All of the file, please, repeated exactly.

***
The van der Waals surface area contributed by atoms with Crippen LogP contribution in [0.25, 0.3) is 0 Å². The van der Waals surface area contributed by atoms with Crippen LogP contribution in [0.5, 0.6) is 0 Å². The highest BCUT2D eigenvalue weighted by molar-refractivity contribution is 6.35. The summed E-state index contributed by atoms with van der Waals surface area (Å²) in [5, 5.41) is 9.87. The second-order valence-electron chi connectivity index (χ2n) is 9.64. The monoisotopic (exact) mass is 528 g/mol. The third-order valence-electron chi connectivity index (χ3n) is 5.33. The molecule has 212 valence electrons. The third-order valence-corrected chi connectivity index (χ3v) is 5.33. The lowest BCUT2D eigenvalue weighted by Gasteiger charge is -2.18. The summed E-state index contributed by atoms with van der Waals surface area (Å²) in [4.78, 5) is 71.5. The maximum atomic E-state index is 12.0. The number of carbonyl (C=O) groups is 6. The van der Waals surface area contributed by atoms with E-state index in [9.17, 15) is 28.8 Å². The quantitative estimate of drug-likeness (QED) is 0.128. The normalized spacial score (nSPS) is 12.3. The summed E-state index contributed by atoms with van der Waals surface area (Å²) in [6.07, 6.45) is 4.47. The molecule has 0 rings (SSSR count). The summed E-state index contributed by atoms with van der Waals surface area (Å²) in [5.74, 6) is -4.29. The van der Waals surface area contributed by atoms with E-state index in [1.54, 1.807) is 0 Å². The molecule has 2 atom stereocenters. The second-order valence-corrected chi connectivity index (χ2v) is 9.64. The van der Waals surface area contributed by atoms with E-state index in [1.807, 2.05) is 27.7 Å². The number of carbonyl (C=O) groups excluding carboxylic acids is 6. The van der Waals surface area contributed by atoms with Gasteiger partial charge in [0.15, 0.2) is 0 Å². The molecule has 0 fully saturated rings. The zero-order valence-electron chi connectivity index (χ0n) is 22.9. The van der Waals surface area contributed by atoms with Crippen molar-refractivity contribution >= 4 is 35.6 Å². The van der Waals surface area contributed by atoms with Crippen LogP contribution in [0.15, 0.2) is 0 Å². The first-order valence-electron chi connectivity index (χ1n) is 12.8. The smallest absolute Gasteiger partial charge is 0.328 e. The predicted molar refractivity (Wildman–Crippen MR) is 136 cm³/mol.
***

The van der Waals surface area contributed by atoms with Crippen LogP contribution in [0.25, 0.3) is 0 Å². The van der Waals surface area contributed by atoms with Crippen LogP contribution in [0.5, 0.6) is 0 Å². The highest BCUT2D eigenvalue weighted by molar-refractivity contribution is 6.35. The summed E-state index contributed by atoms with van der Waals surface area (Å²) in [5, 5.41) is 9.87. The second-order valence-electron chi connectivity index (χ2n) is 9.64. The monoisotopic (exact) mass is 528 g/mol. The third-order valence-electron chi connectivity index (χ3n) is 5.33. The molecule has 212 valence electrons. The third-order valence-corrected chi connectivity index (χ3v) is 5.33. The lowest BCUT2D eigenvalue weighted by Gasteiger charge is -2.18. The summed E-state index contributed by atoms with van der Waals surface area (Å²) in [4.78, 5) is 71.5. The maximum atomic E-state index is 12.0. The number of carbonyl (C=O) groups is 6. The van der Waals surface area contributed by atoms with E-state index in [9.17, 15) is 28.8 Å². The quantitative estimate of drug-likeness (QED) is 0.128. The normalized spacial score (nSPS) is 12.3. The summed E-state index contributed by atoms with van der Waals surface area (Å²) in [6.07, 6.45) is 4.47. The molecule has 0 rings (SSSR count). The summed E-state index contributed by atoms with van der Waals surface area (Å²) in [5.74, 6) is -4.29. The van der Waals surface area contributed by atoms with E-state index in [1.54, 1.807) is 0 Å². The molecule has 2 atom stereocenters. The second-order valence-corrected chi connectivity index (χ2v) is 9.64. The van der Waals surface area contributed by atoms with E-state index in [1.807, 2.05) is 27.7 Å². The number of carbonyl (C=O) groups excluding carboxylic acids is 6. The van der Waals surface area contributed by atoms with Gasteiger partial charge in [0.15, 0.2) is 0 Å². The molecule has 0 fully saturated rings. The zero-order valence-electron chi connectivity index (χ0n) is 22.9. The van der Waals surface area contributed by atoms with Crippen molar-refractivity contribution >= 4 is 35.6 Å². The van der Waals surface area contributed by atoms with Crippen LogP contribution in [0.15, 0.2) is 0 Å². The first-order valence-electron chi connectivity index (χ1n) is 12.8. The smallest absolute Gasteiger partial charge is 0.328 e. The predicted molar refractivity (Wildman–Crippen MR) is 136 cm³/mol.